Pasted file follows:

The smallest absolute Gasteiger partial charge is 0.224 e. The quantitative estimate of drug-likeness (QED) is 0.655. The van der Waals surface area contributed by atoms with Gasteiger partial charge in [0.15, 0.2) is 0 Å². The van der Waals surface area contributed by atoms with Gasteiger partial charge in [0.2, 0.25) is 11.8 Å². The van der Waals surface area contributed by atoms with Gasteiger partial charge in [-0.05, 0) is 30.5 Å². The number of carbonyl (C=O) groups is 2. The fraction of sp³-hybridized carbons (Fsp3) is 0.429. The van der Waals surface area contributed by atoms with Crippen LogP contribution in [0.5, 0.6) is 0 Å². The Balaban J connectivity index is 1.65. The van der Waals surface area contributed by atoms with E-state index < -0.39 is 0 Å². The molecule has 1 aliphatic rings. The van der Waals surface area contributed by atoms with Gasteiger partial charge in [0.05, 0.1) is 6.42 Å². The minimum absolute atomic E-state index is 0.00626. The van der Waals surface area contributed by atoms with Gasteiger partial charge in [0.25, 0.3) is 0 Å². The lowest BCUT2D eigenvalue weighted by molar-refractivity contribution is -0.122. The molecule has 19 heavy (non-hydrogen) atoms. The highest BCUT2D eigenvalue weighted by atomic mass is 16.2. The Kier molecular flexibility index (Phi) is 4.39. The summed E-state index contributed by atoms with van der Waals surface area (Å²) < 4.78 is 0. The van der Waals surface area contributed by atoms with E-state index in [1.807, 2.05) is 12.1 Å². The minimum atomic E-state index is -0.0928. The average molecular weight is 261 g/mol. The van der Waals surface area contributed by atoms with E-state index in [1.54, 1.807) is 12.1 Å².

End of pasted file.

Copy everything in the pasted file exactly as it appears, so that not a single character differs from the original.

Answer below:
The smallest absolute Gasteiger partial charge is 0.224 e. The quantitative estimate of drug-likeness (QED) is 0.655. The van der Waals surface area contributed by atoms with Gasteiger partial charge in [0.15, 0.2) is 0 Å². The van der Waals surface area contributed by atoms with Gasteiger partial charge in [0.2, 0.25) is 11.8 Å². The van der Waals surface area contributed by atoms with Gasteiger partial charge in [-0.05, 0) is 30.5 Å². The number of carbonyl (C=O) groups is 2. The fraction of sp³-hybridized carbons (Fsp3) is 0.429. The van der Waals surface area contributed by atoms with Crippen LogP contribution in [0.5, 0.6) is 0 Å². The Balaban J connectivity index is 1.65. The van der Waals surface area contributed by atoms with E-state index < -0.39 is 0 Å². The molecule has 1 aliphatic rings. The van der Waals surface area contributed by atoms with Gasteiger partial charge in [0.05, 0.1) is 6.42 Å². The minimum absolute atomic E-state index is 0.00626. The van der Waals surface area contributed by atoms with Gasteiger partial charge in [0.25, 0.3) is 0 Å². The lowest BCUT2D eigenvalue weighted by molar-refractivity contribution is -0.122. The molecule has 19 heavy (non-hydrogen) atoms. The highest BCUT2D eigenvalue weighted by atomic mass is 16.2. The Kier molecular flexibility index (Phi) is 4.39. The summed E-state index contributed by atoms with van der Waals surface area (Å²) < 4.78 is 0. The van der Waals surface area contributed by atoms with E-state index in [1.807, 2.05) is 12.1 Å². The minimum atomic E-state index is -0.0928. The average molecular weight is 261 g/mol. The van der Waals surface area contributed by atoms with E-state index in [1.54, 1.807) is 12.1 Å².